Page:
3. Removing harm has priority over bringing benefit. For example, in breast cancer patients, if removing one or both will save the woman’s life, it should be the option taken.
  4. Public interest overrides individual interest. For example, if vaccines were mandated by authority for a certain pandemic, every individual must abide to prevent spreading disease even if it was against self-interest.
  5. Harm is removed as needed. For example, unless it is certain that removing a whole lung is a must, only the part needing to be removed should be the case.


Ending the life of an ill person for the purpose of easing his pain (euthanasia) is not allowed in Islam. The Grand Mufti of Egypt made it clear that this act is prohibited in Islam. “The life of a human is a trust that he should preserve, and he should preserve his body [from harm] and should not expose himself to destruction. Allah said: {Yet do not cast your souls, by your own hands, into destruction}. Islam also prohibited killing yourself; Allah said: {And you shall not kill one another. Indeed, God is ever merciful to you}.” Mohammad Tantawi; (Comprehensive Medicine Convention. February 2000 University of Ayn Shams, Egypt.) www.islamonline.org


Role of Social and Family Support:

  1. Social support is seen as an act of worship in Islam: The prophet (ﷺ) said: “Allah said in the Holy Hadith; O son of Adam, I (God) was ill, and you did not visit me! (The servant) will say: my Lord, how would I visit You and You are the Lord of all that exists! (Allah) will say: Didn’t you know that my servant (so & so) got sick, and you didn’t visit him! Didn’t you know, that if you had visited him, you would have found Me by him!”[10]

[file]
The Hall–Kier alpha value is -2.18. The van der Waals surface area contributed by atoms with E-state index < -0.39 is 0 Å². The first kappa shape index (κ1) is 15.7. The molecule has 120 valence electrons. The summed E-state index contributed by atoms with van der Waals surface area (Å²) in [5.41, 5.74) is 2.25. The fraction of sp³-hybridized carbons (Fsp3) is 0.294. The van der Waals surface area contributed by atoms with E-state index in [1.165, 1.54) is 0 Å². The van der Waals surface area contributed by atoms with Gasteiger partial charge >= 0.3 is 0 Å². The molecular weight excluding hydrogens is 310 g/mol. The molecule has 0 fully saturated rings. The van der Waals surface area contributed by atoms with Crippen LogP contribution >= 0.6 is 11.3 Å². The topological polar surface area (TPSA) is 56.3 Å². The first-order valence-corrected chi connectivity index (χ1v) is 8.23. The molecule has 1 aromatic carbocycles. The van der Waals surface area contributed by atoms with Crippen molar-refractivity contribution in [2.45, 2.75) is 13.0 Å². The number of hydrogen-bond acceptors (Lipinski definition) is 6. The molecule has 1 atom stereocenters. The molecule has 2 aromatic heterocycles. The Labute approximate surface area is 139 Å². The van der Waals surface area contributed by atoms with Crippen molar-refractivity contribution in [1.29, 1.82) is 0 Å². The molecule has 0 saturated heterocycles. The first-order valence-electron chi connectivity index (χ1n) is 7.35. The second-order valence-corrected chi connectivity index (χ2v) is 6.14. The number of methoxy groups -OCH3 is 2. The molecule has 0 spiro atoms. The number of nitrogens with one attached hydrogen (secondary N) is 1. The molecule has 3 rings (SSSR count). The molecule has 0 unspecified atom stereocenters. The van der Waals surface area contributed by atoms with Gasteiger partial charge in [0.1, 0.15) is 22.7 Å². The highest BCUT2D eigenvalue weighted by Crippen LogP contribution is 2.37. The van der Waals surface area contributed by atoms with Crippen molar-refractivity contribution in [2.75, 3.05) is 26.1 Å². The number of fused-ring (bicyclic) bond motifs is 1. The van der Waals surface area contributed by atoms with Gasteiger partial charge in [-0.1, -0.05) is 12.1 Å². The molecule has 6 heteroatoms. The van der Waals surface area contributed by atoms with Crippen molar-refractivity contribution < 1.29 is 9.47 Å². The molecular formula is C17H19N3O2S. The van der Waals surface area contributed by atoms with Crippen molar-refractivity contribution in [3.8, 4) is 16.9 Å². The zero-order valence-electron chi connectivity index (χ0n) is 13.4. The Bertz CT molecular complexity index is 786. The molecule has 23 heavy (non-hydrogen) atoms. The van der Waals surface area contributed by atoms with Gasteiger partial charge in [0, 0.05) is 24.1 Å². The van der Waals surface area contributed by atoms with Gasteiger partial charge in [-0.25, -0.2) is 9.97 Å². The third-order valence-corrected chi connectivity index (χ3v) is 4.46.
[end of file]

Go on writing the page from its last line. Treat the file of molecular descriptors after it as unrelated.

2. Social support is seen as a right for the ill person. The prophet (ﷺ) said: “The rights of a Muslim toward another Muslim are five; returning greetings, visiting the sick, following (attending) funerals, answering invitations and making supplications (for the one) who sneezes.”[11]
  3. Social support for the ill means lots of reward for those who offer such support such as visiting the sick: The prophet (ﷺ) said: “For any Muslim who visits (an ill) Muslim in the morning, seventy thousand angels will pray for him till evening. And for any Muslim who visits (an ill) Muslim in the evening, seventy thousand angels will pray for him till morning.”[12]

Visitation guidelines:

  1. Short visits: You do not know the condition of the sick person and that is why each visitor should make his visit as short as possible.
  2. Supplications for the ill person: The prophet (ﷺ) mentioned many types of supplications that the visitor should say when visiting the ill. Example: (repeat seven times): “I ask Allah the Glorious, the Lord of the Glorious throne to heal you.”
  3. Optimistic words: The prophet (ﷺ) said: “If you entered on an ill person, breathe (using optimistic words) for him, (postpone Ajal; appointed term of death), although it does not prevent what is written (of fate) but it soothes the soul of the afflicted.” Hadith narrated by Ibn Majah and Tirmizi.
  4. Offering support and help for the family. It could be financial help or volunteering services to them etc. The prophet (ﷺ) said, “The example of believers in their love and mercy (toward each other) is like a single body. If one part of it feels pain, the whole body responds to it with wakefulness and fever.”

By Imam Kifah Mustapha

[1] Bukhari

[2] Tirmizi

[3] Bukhari

[4] Tirmizi

[5] Bukhari

[6] Tabarani

[7] Tirmizi

[8] Abu Daoud

[9] Ahmad

[10] Muslim

[11] Bukhari

[12] Tirmizi